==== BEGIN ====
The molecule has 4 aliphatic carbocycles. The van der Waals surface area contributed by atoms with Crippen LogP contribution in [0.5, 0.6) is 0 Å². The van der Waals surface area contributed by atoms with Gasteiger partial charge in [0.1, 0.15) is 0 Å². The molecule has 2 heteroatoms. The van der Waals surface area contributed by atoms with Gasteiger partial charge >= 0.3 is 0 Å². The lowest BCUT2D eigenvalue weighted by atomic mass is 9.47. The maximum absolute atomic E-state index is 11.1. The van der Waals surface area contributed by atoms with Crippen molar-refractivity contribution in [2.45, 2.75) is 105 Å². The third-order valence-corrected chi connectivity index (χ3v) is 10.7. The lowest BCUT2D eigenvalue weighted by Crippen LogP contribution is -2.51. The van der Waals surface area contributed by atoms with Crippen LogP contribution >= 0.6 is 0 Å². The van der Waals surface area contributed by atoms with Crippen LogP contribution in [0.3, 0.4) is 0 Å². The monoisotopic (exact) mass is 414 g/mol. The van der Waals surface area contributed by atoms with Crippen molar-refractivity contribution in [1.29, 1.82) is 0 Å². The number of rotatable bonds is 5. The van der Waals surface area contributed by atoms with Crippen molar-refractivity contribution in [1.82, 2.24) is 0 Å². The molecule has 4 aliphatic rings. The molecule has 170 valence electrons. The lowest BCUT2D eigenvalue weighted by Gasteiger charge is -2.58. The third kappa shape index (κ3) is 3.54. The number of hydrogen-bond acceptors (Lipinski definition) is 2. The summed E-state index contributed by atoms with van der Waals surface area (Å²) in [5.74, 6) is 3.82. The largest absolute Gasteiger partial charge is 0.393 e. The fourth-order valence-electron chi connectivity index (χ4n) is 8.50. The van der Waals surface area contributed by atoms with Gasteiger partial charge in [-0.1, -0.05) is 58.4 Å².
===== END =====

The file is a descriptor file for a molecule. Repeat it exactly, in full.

The molecule has 4 aliphatic carbocycles. The van der Waals surface area contributed by atoms with Crippen LogP contribution in [0.5, 0.6) is 0 Å². The van der Waals surface area contributed by atoms with Gasteiger partial charge in [0.1, 0.15) is 0 Å². The molecule has 2 heteroatoms. The van der Waals surface area contributed by atoms with Gasteiger partial charge >= 0.3 is 0 Å². The lowest BCUT2D eigenvalue weighted by atomic mass is 9.47. The maximum absolute atomic E-state index is 11.1. The van der Waals surface area contributed by atoms with Crippen molar-refractivity contribution in [2.45, 2.75) is 105 Å². The third-order valence-corrected chi connectivity index (χ3v) is 10.7. The lowest BCUT2D eigenvalue weighted by Crippen LogP contribution is -2.51. The van der Waals surface area contributed by atoms with Crippen LogP contribution >= 0.6 is 0 Å². The van der Waals surface area contributed by atoms with Crippen LogP contribution in [0.3, 0.4) is 0 Å². The monoisotopic (exact) mass is 414 g/mol. The van der Waals surface area contributed by atoms with Crippen molar-refractivity contribution in [1.29, 1.82) is 0 Å². The number of rotatable bonds is 5. The van der Waals surface area contributed by atoms with Crippen molar-refractivity contribution in [1.82, 2.24) is 0 Å². The molecule has 4 aliphatic rings. The molecule has 170 valence electrons. The lowest BCUT2D eigenvalue weighted by Gasteiger charge is -2.58. The third kappa shape index (κ3) is 3.54. The number of hydrogen-bond acceptors (Lipinski definition) is 2. The summed E-state index contributed by atoms with van der Waals surface area (Å²) in [5.74, 6) is 3.82. The largest absolute Gasteiger partial charge is 0.393 e. The fourth-order valence-electron chi connectivity index (χ4n) is 8.50. The van der Waals surface area contributed by atoms with Gasteiger partial charge in [-0.1, -0.05) is 58.4 Å².